Overall, however, it was a great night.

Wednesday I’m getting together with a co-worker for coffee. He graciously welcomed me to the company when I joined in June and I made a mental note to get together with him for coffee when it’s time. Now it’s time.

IanWelsh.net: Week-end Wrap—Political Economy—By the 1920s, the French had the most powerful military in Europe, and yet they crumbled under the Nazis not long afterward. The collapse of French democracy preceded the German invasion. “… the French upper classes openly opposed new Socialist Prime Minister Leon Blum with the slogan, ‘Better Hitler than Blum.’ The United States today appears on a similar course of decline.”

How many Americans would have shrugged off an enemy attack under Trump? How many would do the same under Biden? Hard-core MAGAs at times seem to view the Democratic Party as an enemy threat to the US, and Russia as an ally.


Businesses that find it hard to hire need to raise their wages. Companies that do that have job applicants lined up out the door. That’s how free markets work.

Covid benefits may serve as a de facto increase to the minimum wage. I’m OK with that.

Benjamin Franklin: “….To desire to keep down the rate of wages… is to seek to render the citizens of a state miserable… “

Henry Ford: Paying good wages is good for business. “If we can distribute high wages, then that money is going to be spent and it will serve to make storekeepers and distributors and manufacturers and workers in other lines more prosperous and their prosperity will be reflected in our sales. Country-wide high wages spell country-wide prosperity, provided, however, the higher wages are paid for higher production…. “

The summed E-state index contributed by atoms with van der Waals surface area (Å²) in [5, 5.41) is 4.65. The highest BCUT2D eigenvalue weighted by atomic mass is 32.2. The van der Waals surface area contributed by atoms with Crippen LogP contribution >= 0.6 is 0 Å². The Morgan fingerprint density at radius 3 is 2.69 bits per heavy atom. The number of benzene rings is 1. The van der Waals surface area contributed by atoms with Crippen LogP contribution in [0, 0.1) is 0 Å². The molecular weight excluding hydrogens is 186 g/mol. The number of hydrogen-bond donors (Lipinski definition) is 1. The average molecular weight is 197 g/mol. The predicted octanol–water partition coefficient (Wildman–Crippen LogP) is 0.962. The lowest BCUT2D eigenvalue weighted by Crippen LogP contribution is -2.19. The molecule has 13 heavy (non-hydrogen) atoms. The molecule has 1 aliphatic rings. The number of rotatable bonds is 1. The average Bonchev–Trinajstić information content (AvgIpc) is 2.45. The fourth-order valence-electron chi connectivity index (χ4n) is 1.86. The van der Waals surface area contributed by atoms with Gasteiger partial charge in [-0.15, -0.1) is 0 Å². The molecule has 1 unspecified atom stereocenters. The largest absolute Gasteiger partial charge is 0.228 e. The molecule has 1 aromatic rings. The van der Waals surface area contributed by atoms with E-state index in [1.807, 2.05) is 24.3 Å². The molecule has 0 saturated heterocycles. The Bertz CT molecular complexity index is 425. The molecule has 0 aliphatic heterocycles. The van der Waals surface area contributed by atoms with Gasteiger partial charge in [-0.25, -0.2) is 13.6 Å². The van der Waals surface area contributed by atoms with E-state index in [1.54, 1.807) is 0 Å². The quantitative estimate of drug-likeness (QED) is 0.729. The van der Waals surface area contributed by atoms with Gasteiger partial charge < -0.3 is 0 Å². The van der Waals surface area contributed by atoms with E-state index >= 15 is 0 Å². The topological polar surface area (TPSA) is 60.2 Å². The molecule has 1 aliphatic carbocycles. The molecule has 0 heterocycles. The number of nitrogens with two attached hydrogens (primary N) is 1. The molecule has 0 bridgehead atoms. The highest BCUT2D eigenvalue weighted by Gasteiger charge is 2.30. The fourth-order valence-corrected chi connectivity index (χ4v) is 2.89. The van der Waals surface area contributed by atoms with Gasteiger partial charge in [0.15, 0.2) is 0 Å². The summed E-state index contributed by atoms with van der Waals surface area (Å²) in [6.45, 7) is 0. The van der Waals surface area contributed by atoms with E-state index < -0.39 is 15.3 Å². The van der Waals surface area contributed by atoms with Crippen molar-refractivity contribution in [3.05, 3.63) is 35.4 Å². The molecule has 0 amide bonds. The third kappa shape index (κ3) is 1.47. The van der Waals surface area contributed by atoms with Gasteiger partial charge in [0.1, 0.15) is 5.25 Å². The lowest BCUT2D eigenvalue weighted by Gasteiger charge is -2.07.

Ford: “There is nothing to running a business by custom—to saying: ‘I pay the going rate of wages.’ The same man would not so easily say: ‘I have nothing better or cheaper to sell than any one has.’ No manufacturer in his right mind would contend that buying only the cheapest materials is the way to make certain of manufacturing the best article. Then why do we hear so much talk about the ‘liquidation of labour’ and the benefits that will flow to the country from cutting wages—which means only the cutting of buying power and the curtailing of the home market? What good is industry if it be so unskillfully managed as not to return a living to everyone concerned? No question is more important than that of wages—most of the people of the country live on wages. The scale of their living—the rate of their wages—determines the prosperity of the country.”

How copyright filters lead to wage-theft, by Cory Doctorow—YouTube content filters enable grifters to issue phony takedown notices as a form of extortion, driving legitimate creators off YouTube. These grifters include major corporations such as Sony and Warners, as well as the Beverly Hills Police Department and Chinese Communist Party. Monopolists like Facebook love automated filters because they cost hundreds of millions of dollars to implement, making them excellent barriers to competition.